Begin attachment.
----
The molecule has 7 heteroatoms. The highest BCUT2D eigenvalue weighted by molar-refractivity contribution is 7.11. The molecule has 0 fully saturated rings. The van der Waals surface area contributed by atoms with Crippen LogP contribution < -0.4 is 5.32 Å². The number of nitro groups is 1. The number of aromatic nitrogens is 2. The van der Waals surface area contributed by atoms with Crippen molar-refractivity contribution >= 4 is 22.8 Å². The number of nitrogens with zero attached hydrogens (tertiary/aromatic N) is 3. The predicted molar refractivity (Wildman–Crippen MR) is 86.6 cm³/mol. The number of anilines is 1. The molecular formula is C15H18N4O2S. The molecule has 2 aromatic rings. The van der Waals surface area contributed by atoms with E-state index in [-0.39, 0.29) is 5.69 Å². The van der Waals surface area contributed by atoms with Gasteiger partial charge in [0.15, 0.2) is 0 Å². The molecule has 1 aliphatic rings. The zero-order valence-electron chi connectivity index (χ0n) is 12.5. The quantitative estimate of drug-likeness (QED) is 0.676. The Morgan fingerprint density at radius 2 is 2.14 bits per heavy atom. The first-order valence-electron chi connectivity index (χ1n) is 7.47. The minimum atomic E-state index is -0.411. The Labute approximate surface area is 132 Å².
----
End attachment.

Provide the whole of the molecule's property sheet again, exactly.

The molecule has 7 heteroatoms. The highest BCUT2D eigenvalue weighted by molar-refractivity contribution is 7.11. The molecule has 0 fully saturated rings. The van der Waals surface area contributed by atoms with Crippen LogP contribution < -0.4 is 5.32 Å². The number of nitro groups is 1. The number of aromatic nitrogens is 2. The van der Waals surface area contributed by atoms with Crippen molar-refractivity contribution >= 4 is 22.8 Å². The number of nitrogens with zero attached hydrogens (tertiary/aromatic N) is 3. The predicted molar refractivity (Wildman–Crippen MR) is 86.6 cm³/mol. The number of anilines is 1. The molecular formula is C15H18N4O2S. The molecule has 2 aromatic rings. The van der Waals surface area contributed by atoms with E-state index in [-0.39, 0.29) is 5.69 Å². The van der Waals surface area contributed by atoms with Gasteiger partial charge in [0.15, 0.2) is 0 Å². The molecule has 1 aliphatic rings. The zero-order valence-electron chi connectivity index (χ0n) is 12.5. The quantitative estimate of drug-likeness (QED) is 0.676. The Morgan fingerprint density at radius 2 is 2.14 bits per heavy atom. The first-order valence-electron chi connectivity index (χ1n) is 7.47. The minimum atomic E-state index is -0.411. The Labute approximate surface area is 132 Å².